Representation Without Reconstruction

Edelman, Shimon (1994) Representation Without Reconstruction. [Preprint]

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[img] Postscript


According to the paradigmatic reconstructionist approach to vision, a visual system must first reconstruct the world internally, then extract from the resulting representation whatever features are necessary for the task at hand. Recent developments in computational vision and visual neuroscience show that many of the features needed for tasks ranging from spatial discrimination to object recognition can be extracted from the image directly, much as in Gibson's hypothesis of direct perception. In the emerging synthesis between Gibson's position and that of Marr, representation, and not necessarily reconstruction, plays a central role. This new synthesis seems to constitute a reasonable compromise between the extreme version of the purposive vision credo, which, paraphrasing Brooks, is vision without representation, and the reigning paradigm of reconstruction without purpose.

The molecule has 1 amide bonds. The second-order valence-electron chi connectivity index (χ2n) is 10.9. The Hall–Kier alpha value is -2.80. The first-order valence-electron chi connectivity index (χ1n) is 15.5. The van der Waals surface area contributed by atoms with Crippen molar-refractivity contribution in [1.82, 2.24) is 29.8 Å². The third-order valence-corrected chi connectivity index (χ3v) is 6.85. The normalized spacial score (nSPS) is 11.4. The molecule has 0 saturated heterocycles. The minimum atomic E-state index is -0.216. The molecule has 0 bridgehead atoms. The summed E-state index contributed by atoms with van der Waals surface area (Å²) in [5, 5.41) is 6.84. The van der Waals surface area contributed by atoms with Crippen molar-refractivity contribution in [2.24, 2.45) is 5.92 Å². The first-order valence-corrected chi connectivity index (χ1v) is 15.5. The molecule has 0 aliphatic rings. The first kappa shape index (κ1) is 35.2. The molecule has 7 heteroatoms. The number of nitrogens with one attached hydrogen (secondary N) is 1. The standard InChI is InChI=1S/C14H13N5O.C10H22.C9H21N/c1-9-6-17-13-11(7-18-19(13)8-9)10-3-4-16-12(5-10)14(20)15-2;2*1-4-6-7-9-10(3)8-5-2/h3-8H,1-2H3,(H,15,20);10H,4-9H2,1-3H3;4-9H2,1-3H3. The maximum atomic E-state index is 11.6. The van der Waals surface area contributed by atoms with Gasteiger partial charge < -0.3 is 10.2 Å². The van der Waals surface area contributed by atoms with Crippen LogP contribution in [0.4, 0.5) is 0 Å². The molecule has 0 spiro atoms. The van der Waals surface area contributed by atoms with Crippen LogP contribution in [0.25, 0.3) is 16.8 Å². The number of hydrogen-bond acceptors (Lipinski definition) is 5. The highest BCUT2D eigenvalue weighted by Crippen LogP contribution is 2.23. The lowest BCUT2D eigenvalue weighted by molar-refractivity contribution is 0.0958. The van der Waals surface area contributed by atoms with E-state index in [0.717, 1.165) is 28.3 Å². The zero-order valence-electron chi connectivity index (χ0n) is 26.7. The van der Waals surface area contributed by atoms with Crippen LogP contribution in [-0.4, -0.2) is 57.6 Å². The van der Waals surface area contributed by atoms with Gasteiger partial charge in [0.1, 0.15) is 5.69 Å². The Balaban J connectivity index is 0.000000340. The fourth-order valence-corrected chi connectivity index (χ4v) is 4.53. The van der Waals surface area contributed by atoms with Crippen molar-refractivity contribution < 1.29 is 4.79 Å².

Item Type:Preprint
Subjects:Psychology > Cognitive Psychology
ID Code:582
Deposited By: Edelman, Shimon
Deposited On:24 Nov 1997
Last Modified:11 Mar 2011 08:54


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